The lead post on Watts Up With That (WUWT) is one called help launch climate skeptic film project: 50 to 1. The post is asking for financial support for an Australian film project that aims to show that trying to stop climate change is 50 times more expensive that simply adapting to it. Okay, so I think these kind of claims are extremely dangerous, but let’s simply look at the calculation that is being used to make this claim.
The calculation was done by one Lord Christopher Monckton. Many would regard this alone as sufficient evidence to suggest that it is nonsense, but let’s carry on regardless. To be fair, I can’t see any particular error in his arithmetic. What does he do? Well the calculation is based on the proposed Australian CO2 tax. The claim is that, at best, it will reduce emissions by 5%. Australia only contributes 1.2% of world emissions and hence the reduction will be tiny. Given this reduction one can use an estimate of climate sensitivity to determine how much it will reduce the possible temperature rise. This again is tiny according to Christopher. One can then determine, based on this, the cost per oC abated. If we wish to use this to prevent a 0.17oC rise over the next decade we can then estimate the cost which turns out to be $420 trillion. Given that world GDP is about $80 trillion, this is 80% of world GDP over 10 years.
The next step is a claim that simply adapting to climate change would cost about 1.5% of world GDP and hence is 50 times cheaper than trying to stop it from happening in the first place. There should be some obvious problems with this. Even if this carbon tax is initially ineffective, the effect is likely to be non-linear. It might be expensive in the beginning, as most new technologies are, but would presumably become cheaper with time. The other problem is that we can’t really know the cost of adapting. I’m sure someone has suggested that 1.5% of GDP would be enough, but we can’t know if this is a good estimate or not.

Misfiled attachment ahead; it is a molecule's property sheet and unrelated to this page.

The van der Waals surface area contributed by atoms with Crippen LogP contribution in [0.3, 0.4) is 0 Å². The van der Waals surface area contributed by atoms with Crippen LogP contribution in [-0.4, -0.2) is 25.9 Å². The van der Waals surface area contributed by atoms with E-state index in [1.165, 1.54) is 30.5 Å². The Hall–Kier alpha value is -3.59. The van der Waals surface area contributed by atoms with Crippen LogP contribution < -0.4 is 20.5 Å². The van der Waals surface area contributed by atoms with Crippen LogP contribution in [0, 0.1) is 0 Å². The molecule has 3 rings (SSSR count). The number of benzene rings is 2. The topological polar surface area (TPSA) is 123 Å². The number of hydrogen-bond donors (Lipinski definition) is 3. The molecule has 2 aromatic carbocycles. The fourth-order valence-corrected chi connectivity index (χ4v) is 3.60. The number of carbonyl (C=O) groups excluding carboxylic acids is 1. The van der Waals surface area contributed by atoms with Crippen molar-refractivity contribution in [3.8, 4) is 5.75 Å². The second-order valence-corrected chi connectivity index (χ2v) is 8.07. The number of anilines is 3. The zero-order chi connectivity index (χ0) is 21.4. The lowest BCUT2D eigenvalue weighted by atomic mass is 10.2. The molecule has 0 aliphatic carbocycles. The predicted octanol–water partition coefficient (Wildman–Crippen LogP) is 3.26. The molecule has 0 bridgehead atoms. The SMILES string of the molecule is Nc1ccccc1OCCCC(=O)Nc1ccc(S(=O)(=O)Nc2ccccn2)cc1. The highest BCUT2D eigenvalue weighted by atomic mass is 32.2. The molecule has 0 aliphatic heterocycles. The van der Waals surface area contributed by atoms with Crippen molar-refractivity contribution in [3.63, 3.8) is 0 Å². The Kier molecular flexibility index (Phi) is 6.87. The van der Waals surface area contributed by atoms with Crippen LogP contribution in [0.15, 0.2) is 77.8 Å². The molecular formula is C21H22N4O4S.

There is, however, a much more fundamental issue with this calculation. It’s based on an Australian carbon tax which will raise $13 billion per year. Australian GDP is about $1.3 trillion, so the tax will raise 1% of Australian GDP. If extended to the rest of the world, surely it would simply be 1% of world GDP. It might not be effective (as claimed) but it can’t ever get to the stage of being 80% of world GDP. Furthermore, if it does turn out to be ineffective, wouldn’t we simply spend it on adapting. Given that adapting to climate change is projected to cost 1.5% of GDP, this might be slightly too little, but it’s close. At worst, the ratio would be 1:1, not 50:1. We wouldn’t continue to try and use a carbon tax to reduce temperatures if it’s not working. We’d use this to adapt as suggested here. There may well be valid issues with this carbon tax idea, but suggesting that it’s 50 times less effective than the poorly understood cost of adapting seems absurd. Furthermore, doesn’t it seem better to try and prevent climate change rather than simply do nothing and hoping that those who claim that we can simply adapt in the future are correct.